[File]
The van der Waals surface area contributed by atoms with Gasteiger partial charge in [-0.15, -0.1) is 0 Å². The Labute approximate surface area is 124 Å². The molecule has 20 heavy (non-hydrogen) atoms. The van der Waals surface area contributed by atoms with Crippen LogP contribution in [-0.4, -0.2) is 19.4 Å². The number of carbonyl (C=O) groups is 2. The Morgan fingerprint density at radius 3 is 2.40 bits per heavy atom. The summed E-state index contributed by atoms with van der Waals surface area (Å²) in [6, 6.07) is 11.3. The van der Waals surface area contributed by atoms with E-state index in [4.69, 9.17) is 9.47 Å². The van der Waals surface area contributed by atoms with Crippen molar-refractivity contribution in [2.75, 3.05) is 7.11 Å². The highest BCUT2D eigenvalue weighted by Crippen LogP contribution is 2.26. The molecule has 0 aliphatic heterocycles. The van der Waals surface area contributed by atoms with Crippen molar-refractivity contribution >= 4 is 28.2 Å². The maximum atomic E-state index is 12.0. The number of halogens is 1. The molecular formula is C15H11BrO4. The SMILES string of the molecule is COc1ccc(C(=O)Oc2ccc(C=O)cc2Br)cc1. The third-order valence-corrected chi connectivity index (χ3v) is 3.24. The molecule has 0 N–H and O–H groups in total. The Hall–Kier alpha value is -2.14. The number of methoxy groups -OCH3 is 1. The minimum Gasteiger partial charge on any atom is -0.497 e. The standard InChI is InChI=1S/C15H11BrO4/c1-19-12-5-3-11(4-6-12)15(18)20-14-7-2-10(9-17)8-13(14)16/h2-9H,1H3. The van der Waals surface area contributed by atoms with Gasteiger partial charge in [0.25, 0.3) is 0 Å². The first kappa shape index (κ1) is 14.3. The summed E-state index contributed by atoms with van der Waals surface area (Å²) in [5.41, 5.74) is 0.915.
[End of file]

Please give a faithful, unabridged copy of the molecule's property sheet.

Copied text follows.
The van der Waals surface area contributed by atoms with Gasteiger partial charge in [-0.15, -0.1) is 0 Å². The Labute approximate surface area is 124 Å². The molecule has 20 heavy (non-hydrogen) atoms. The van der Waals surface area contributed by atoms with Crippen LogP contribution in [-0.4, -0.2) is 19.4 Å². The number of carbonyl (C=O) groups is 2. The Morgan fingerprint density at radius 3 is 2.40 bits per heavy atom. The summed E-state index contributed by atoms with van der Waals surface area (Å²) in [6, 6.07) is 11.3. The van der Waals surface area contributed by atoms with E-state index in [4.69, 9.17) is 9.47 Å². The van der Waals surface area contributed by atoms with Crippen molar-refractivity contribution in [2.75, 3.05) is 7.11 Å². The highest BCUT2D eigenvalue weighted by Crippen LogP contribution is 2.26. The molecule has 0 aliphatic heterocycles. The van der Waals surface area contributed by atoms with Crippen molar-refractivity contribution >= 4 is 28.2 Å². The maximum atomic E-state index is 12.0. The number of halogens is 1. The molecular formula is C15H11BrO4. The SMILES string of the molecule is COc1ccc(C(=O)Oc2ccc(C=O)cc2Br)cc1. The third-order valence-corrected chi connectivity index (χ3v) is 3.24. The molecule has 0 N–H and O–H groups in total. The Hall–Kier alpha value is -2.14. The number of methoxy groups -OCH3 is 1. The minimum Gasteiger partial charge on any atom is -0.497 e. The standard InChI is InChI=1S/C15H11BrO4/c1-19-12-5-3-11(4-6-12)15(18)20-14-7-2-10(9-17)8-13(14)16/h2-9H,1H3. The van der Waals surface area contributed by atoms with Gasteiger partial charge in [0.25, 0.3) is 0 Å². The first kappa shape index (κ1) is 14.3. The summed E-state index contributed by atoms with van der Waals surface area (Å²) in [5.41, 5.74) is 0.915.